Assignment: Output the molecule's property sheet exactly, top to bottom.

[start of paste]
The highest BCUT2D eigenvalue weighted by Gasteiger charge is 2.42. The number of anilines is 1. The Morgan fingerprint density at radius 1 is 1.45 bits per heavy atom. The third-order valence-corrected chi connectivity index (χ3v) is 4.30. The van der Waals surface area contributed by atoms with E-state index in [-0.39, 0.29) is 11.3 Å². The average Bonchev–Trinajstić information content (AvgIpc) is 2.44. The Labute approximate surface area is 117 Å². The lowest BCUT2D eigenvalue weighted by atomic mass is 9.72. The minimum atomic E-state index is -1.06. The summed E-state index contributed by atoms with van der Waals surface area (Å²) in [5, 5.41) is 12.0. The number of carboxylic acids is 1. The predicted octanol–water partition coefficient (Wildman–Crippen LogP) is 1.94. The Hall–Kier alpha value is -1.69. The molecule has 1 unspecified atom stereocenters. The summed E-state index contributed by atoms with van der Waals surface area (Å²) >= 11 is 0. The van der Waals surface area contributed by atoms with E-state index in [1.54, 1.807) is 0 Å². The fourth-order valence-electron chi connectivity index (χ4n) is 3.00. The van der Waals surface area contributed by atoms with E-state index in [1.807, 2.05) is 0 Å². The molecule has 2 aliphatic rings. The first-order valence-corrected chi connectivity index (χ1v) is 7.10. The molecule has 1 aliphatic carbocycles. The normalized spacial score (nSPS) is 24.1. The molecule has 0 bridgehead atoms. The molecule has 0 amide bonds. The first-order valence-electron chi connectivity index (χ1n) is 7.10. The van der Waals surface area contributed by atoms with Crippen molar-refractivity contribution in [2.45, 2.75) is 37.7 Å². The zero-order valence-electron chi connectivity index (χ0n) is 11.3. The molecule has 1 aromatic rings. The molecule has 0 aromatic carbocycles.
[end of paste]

The highest BCUT2D eigenvalue weighted by Gasteiger charge is 2.42. The number of anilines is 1. The Morgan fingerprint density at radius 1 is 1.45 bits per heavy atom. The third-order valence-corrected chi connectivity index (χ3v) is 4.30. The van der Waals surface area contributed by atoms with E-state index in [-0.39, 0.29) is 11.3 Å². The average Bonchev–Trinajstić information content (AvgIpc) is 2.44. The Labute approximate surface area is 117 Å². The lowest BCUT2D eigenvalue weighted by atomic mass is 9.72. The minimum atomic E-state index is -1.06. The summed E-state index contributed by atoms with van der Waals surface area (Å²) in [5, 5.41) is 12.0. The number of carboxylic acids is 1. The predicted octanol–water partition coefficient (Wildman–Crippen LogP) is 1.94. The Hall–Kier alpha value is -1.69. The molecule has 1 unspecified atom stereocenters. The summed E-state index contributed by atoms with van der Waals surface area (Å²) >= 11 is 0. The van der Waals surface area contributed by atoms with E-state index in [1.54, 1.807) is 0 Å². The fourth-order valence-electron chi connectivity index (χ4n) is 3.00. The van der Waals surface area contributed by atoms with E-state index in [1.807, 2.05) is 0 Å². The molecule has 2 aliphatic rings. The first-order valence-corrected chi connectivity index (χ1v) is 7.10. The molecule has 1 aliphatic carbocycles. The normalized spacial score (nSPS) is 24.1. The molecule has 0 bridgehead atoms. The molecule has 0 amide bonds. The first-order valence-electron chi connectivity index (χ1n) is 7.10. The van der Waals surface area contributed by atoms with Crippen molar-refractivity contribution in [2.45, 2.75) is 37.7 Å². The zero-order valence-electron chi connectivity index (χ0n) is 11.3. The molecule has 1 aromatic rings. The molecule has 0 aromatic carbocycles.